Big Four firm launches legal services market assault

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One of the world’s largest professional services firms is launching an assault on the legal services market.

Deloitte Global is launching a legal management consulting (LMC) business in 10 countries. The new business will be made up of more than 100 professionals who will focus on the legal community. The new business is being established after Deloitte identified challenges in the industry that it can address as it prepared for a major launch in the UK.

It also comes after increasing warnings from industry observers about the Big Four’s ambition in the legal industry, prompted by major moves of the group.

As an opening salvo, Deloitte has confirmed that it will be expanding its legal services in the UK by launching two new offerings. The firm said it will launch managed services, which includes document review and contract management, and consulting services, which will focus on improving operations of in-house legal departments and help exploit technology.

“Deloitte Global’s LMC offering will use our consultancy and technology skills alongside our legal expertise to address the challenges that face in-house legal teams,” said Piet Hein Meeter, Deloitte Legal global managing director.

“Our 2016 survey of in-house legal departments has shown that 62% of legal counsel, general counsel, CEOs and CFOs, are looking to significantly review and transform the way in which their legal function operates - which is exactly what we’re looking to address with LMC.”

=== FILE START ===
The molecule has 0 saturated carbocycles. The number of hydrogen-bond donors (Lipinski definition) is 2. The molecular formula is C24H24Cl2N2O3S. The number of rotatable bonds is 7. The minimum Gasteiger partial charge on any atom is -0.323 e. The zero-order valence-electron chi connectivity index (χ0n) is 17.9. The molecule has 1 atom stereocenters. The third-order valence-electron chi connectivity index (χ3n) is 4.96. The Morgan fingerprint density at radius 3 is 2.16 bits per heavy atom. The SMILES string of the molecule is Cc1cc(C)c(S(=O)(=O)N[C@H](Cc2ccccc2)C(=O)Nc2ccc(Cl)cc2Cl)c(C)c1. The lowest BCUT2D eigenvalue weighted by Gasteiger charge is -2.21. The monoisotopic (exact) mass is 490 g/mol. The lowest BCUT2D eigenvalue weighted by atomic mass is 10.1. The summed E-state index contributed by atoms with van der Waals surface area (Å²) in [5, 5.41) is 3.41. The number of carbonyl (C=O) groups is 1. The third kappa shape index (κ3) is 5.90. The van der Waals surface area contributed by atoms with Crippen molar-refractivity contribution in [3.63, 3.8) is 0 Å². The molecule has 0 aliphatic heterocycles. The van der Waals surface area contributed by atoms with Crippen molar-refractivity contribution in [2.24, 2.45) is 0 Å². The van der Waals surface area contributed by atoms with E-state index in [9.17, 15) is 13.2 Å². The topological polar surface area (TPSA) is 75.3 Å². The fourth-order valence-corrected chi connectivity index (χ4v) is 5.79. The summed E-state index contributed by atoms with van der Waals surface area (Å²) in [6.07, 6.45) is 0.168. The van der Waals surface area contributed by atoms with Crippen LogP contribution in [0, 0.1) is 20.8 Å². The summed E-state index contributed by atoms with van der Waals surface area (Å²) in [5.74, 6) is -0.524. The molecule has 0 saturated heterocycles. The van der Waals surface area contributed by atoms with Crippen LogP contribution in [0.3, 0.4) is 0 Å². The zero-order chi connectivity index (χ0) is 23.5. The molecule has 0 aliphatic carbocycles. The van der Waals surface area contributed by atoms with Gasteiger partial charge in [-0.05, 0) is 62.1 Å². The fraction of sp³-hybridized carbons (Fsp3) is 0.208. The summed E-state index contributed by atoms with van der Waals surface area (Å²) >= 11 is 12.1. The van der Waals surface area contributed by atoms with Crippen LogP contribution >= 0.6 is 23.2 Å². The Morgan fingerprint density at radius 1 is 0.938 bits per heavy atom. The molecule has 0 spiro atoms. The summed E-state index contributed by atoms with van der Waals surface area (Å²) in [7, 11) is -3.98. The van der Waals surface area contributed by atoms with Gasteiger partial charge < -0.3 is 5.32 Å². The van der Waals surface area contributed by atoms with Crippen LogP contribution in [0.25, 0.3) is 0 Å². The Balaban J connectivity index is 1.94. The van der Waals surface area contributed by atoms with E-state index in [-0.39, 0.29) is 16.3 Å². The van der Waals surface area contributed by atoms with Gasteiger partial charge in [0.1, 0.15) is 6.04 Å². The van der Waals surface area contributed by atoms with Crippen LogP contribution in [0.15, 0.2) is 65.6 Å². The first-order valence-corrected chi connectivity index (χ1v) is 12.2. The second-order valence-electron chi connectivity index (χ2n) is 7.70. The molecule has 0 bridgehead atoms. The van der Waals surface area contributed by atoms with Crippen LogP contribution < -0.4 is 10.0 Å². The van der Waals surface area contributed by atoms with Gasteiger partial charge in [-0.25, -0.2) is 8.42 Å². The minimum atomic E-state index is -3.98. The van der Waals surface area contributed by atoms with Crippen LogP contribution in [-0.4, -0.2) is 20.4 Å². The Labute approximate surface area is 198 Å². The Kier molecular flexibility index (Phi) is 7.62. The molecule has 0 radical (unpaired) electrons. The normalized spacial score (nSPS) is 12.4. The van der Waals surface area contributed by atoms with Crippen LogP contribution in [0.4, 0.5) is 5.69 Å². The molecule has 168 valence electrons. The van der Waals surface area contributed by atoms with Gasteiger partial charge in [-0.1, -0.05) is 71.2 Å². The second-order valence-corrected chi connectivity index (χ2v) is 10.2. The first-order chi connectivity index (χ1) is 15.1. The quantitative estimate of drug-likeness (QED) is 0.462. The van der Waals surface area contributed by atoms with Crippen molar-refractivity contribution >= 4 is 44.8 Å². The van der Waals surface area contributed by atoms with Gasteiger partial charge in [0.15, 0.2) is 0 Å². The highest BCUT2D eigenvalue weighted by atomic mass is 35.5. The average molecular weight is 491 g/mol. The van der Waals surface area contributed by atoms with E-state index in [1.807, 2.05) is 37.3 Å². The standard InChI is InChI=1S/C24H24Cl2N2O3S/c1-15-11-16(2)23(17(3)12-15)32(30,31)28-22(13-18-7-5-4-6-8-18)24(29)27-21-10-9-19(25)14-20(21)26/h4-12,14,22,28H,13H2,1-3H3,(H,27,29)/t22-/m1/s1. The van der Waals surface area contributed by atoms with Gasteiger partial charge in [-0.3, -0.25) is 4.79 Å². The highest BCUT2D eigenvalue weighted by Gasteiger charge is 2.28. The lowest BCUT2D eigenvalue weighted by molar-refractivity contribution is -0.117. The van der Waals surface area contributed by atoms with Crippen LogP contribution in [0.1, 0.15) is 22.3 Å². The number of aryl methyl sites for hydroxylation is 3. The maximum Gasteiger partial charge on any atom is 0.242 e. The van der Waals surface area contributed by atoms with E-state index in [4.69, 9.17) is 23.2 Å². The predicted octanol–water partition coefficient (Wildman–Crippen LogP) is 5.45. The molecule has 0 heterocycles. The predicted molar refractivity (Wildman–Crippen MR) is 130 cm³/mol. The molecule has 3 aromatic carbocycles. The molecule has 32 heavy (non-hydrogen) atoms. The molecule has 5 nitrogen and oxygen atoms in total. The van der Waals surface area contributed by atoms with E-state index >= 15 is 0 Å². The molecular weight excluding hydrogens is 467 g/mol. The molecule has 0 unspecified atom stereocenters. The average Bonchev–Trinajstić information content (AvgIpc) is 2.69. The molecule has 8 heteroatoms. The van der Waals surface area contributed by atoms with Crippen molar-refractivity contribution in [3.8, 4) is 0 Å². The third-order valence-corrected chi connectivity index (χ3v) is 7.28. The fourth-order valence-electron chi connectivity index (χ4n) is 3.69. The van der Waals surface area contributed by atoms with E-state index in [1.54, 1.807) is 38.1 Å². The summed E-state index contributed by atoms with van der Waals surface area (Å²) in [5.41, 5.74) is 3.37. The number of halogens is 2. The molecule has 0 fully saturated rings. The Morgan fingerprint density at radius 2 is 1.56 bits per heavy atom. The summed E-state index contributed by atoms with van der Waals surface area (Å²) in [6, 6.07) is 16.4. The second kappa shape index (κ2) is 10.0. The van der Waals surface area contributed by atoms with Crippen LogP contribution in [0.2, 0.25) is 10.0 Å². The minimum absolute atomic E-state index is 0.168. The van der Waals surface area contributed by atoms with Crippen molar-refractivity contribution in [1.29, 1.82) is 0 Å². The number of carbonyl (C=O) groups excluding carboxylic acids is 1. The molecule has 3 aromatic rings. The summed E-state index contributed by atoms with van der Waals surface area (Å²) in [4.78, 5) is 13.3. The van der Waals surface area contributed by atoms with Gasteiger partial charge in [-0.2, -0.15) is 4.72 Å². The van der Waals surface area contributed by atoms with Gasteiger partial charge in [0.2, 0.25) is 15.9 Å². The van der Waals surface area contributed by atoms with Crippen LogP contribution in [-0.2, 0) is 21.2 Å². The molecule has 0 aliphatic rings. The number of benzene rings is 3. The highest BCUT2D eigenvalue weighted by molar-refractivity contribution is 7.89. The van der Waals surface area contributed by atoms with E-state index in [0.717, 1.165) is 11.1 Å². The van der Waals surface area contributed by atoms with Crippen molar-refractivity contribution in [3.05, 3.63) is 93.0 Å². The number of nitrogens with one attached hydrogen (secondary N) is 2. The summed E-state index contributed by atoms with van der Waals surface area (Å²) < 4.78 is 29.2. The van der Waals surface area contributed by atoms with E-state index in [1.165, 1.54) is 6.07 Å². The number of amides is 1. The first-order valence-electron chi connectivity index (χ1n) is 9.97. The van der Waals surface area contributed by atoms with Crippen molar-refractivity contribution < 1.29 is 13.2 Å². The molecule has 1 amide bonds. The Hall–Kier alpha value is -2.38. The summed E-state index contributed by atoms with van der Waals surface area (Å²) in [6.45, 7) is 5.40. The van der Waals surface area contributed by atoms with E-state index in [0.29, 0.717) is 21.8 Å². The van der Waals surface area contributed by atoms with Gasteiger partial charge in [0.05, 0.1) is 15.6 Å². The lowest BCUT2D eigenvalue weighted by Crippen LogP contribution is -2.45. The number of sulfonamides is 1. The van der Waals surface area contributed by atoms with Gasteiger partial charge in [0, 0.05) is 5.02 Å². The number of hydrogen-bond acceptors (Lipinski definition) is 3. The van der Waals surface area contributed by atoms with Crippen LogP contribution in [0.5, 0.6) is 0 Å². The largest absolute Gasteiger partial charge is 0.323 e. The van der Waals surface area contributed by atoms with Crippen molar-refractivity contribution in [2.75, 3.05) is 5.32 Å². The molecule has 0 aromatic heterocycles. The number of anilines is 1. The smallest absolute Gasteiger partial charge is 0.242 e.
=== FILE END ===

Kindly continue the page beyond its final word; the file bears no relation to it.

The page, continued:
As part of the assault in the UK, it will apply for an Alternative Business Structure (ABS) and invest in new staff and advanced technology.

The Big Four firm also said it will extend its existing legal services in employment law, tax litigation, and immigration.

Those steps are only the beginning, as the firm is also planning to launch new services early this year. Alongside clients, the firm will develop and test approaches that address opportunities and challenges in the legal market, including  automation of processes and risk management, it said.

“We don’t want to replicate a traditional law firm. We’re planning to use our technology and advisory skills to transform legal services and help address many of the challenges lawyers, whether in practice or in-house, are facing in today’s increasingly complex legal environment,” said Matt Ellis, tax and legal managing partner.

“By automating repetitive processes and completing routine tasks in a fraction of the time, lawyers will be able to spend more time on specialist areas,” he said.

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Here’s why law firms should keep an eye on the Big Four
Law firms will grow modestly in 2018

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